The NHL trade deadline is Monday, Feb. 24. Apparently, teams across the league couldn’t wait that long.
There’s already been a flurry of trade activity across the NHL with some big names getting new addresses. The surging Tampa Bay Lightning swooped in and acquired Blake Coleman from the New Jersey Devils, while the Washington Capitals beefed up their blue line by trading for defenseman Brenden Dillon in a deal with the San Jose Sharks.
There have been seven official trades in the last three days, and it sounds like more could be on the way.
Two of the biggest questions that will be answered in the coming days center around the Boston Bruins, the New York Rangers and Chris Kreider. Most notably, will the Rangers and Kreider come to terms on a new contract extension? And if they can’t, are the Bruins willing to pounce and make a trade to keep pace with their Eastern Conference rivals, Tampa Bay and Washington? Kreider, 28, is arguably the top player who could be available leading up to Monday’s deadline. He has 23 goals in 57 games and could be exactly the top-six forward help a team like Boston covets.
The New York Post over the weekend laid out Kreider’s ongoing contract negotiations. According to the Post, it’s “probably about 50-50” Kreider remains in the Big Apple. Really doesn’t get more on the fence than that, which actually speaks to how uncertain the situation remains. The Post speculated that if Kreider hasn’t signed an extension by the Rangers’ Feb. 22 game against San Jose, he’ll probably sit out and wait to see what happens at the deadline.
As far as contract details, the Post’s Larry Brooks writes it’s “believed that the Blueshirts would be willing to go six years, but perhaps not at as much as $7 million per,” adding the winger would likely garner more on the open market. Regardless, it would represent a pretty big raise over the $4.625 million salary cap hit he currently carries.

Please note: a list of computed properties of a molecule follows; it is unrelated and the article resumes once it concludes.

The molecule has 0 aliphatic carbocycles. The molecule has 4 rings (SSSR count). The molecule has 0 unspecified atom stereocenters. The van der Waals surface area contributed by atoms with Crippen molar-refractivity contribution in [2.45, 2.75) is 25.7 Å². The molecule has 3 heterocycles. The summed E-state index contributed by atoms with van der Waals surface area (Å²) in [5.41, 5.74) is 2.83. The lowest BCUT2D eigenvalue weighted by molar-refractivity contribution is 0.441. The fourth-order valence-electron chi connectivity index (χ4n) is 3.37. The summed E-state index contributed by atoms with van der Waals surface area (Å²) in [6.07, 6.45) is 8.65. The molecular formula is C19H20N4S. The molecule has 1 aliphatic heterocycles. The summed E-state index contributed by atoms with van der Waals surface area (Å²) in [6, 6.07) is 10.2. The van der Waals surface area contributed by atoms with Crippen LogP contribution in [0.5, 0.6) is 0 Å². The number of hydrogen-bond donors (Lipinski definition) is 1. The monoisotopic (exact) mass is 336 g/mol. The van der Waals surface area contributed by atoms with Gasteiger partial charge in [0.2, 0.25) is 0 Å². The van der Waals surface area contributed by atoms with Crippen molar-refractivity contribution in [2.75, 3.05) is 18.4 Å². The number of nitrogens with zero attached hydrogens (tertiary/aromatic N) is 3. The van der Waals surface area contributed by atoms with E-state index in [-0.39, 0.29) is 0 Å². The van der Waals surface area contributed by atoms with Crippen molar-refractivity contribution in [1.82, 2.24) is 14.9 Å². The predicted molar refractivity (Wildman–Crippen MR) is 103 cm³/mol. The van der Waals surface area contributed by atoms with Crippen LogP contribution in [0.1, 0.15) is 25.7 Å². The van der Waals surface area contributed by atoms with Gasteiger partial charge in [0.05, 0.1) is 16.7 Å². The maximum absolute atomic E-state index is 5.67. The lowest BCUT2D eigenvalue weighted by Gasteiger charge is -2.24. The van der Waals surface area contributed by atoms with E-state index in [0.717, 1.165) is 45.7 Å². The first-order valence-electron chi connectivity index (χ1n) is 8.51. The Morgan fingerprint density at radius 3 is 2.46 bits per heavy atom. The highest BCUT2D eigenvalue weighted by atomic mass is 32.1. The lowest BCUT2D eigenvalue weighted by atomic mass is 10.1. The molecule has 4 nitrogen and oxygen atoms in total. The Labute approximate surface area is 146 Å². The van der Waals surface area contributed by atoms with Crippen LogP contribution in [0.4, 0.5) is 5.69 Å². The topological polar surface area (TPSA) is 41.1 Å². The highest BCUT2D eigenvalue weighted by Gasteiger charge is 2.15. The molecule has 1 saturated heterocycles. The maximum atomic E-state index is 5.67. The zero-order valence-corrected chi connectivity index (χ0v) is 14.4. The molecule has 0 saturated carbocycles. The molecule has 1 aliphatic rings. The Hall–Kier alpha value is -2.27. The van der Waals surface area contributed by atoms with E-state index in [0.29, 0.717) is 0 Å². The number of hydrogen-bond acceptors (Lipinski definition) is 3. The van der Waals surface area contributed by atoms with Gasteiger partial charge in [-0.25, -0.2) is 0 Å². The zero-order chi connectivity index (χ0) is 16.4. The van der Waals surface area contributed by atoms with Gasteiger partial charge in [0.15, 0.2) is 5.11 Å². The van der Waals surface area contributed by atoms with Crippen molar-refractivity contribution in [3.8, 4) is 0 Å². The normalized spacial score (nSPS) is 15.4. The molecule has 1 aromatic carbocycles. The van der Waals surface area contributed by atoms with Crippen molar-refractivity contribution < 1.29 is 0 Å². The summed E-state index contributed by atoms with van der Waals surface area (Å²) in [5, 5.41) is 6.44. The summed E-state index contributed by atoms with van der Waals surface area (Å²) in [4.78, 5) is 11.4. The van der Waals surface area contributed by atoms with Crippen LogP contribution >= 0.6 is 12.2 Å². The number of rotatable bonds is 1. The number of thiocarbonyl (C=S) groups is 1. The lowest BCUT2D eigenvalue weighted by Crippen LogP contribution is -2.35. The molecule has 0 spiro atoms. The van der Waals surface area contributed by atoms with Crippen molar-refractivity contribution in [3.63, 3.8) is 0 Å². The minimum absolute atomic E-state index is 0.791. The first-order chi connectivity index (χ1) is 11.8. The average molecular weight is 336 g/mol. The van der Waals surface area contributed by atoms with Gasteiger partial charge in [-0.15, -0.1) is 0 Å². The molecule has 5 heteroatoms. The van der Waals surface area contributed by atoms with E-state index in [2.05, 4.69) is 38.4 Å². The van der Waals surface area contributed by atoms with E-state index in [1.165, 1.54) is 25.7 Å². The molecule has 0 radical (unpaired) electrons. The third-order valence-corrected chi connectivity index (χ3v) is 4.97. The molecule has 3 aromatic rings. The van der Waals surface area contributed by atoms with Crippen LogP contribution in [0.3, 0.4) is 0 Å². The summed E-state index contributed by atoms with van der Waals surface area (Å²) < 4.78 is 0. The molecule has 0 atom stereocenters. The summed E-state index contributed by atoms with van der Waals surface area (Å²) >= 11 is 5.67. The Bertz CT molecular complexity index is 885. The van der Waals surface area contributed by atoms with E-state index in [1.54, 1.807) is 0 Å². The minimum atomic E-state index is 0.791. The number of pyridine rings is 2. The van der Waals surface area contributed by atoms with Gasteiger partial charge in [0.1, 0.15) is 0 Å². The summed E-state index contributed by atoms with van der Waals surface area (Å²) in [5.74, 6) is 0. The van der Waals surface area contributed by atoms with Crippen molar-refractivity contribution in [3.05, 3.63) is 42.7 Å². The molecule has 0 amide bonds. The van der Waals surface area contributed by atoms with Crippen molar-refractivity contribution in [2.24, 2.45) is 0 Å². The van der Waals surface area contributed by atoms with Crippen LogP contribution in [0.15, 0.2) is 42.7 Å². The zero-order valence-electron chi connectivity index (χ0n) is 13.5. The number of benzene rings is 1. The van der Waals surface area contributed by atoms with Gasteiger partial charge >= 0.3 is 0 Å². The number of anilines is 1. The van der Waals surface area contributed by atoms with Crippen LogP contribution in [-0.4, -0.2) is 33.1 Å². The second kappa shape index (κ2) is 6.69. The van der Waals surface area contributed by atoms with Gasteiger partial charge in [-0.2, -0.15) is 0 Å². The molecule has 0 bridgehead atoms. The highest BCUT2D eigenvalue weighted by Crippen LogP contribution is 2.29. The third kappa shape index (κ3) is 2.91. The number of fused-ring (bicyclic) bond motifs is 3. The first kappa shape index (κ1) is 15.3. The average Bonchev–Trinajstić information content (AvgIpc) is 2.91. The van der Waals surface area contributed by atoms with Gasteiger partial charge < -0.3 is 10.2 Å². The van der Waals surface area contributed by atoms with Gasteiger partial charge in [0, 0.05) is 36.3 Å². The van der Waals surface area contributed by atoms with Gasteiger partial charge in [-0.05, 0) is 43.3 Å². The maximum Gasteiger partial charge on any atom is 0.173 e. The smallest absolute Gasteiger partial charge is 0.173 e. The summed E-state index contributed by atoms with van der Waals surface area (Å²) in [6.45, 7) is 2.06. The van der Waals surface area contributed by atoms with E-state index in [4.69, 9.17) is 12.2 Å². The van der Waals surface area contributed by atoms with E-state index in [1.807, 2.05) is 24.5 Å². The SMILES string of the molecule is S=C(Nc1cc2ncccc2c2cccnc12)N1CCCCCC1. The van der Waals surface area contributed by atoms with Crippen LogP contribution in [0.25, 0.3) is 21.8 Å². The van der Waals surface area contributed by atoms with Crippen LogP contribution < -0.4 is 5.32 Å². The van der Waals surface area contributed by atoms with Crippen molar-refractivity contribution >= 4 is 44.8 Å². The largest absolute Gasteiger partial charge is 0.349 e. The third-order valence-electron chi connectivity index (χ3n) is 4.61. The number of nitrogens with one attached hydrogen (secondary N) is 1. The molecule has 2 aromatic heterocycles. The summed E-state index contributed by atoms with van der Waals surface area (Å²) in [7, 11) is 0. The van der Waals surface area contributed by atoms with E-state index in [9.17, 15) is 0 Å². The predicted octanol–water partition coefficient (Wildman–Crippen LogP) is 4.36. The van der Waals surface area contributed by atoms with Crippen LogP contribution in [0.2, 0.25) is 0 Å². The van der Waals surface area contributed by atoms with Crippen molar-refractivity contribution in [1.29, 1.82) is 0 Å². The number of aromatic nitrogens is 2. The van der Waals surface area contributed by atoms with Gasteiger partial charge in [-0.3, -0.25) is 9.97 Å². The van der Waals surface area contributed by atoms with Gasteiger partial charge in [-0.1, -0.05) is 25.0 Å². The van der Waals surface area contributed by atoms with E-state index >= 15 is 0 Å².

TSN’s Frank Seravalli and Sportsnet’s Elliotte Friedman both noted the ongoing contract talks, while laying out potential trade partners should an extension not come to fruition. Both mention the Bruins as a possibility, as it seems the B’s have shifted their attention to the Boxford, Mass., native who played his college puck at Boston College. The Bruins’ biggest competition for Kreider might be the Colorado Avalanche. The Avs, who have dealt with injuries pretty much all season, are just three points back of first place in the Central Division and Western Conference overall. Their interest in Kreider might actually be increased now after winger Mikko Rantanen suffered a shoulder injury, as Seravalli noted.
Oh, and an interesting tidbit tucked deep in Brooks’ column from a few days ago: Rick Nash, who is working as a scout for the Columbus Blue Jackets, was at a recent Rangers game. There’s an obvious connection there with John Tortorella, who used to coach Kreider and the Rangers, behind the bench in Columbus.
As far as the potential asking price? Even for a rental like Kreider, it won’t be cheap. The Kings were able to squeeze an NHL forward (Tim Schaller), a solid prospect (Tyler Madden) and two draft picks, including a second-rounder, in the deal for Tyler Toffoli. Like Kreider, Toffoli will be a UFA this summer. They’re fairly comparable players, but Kreider is having a better season and generally is considered a superior player.
The clock is ticking.
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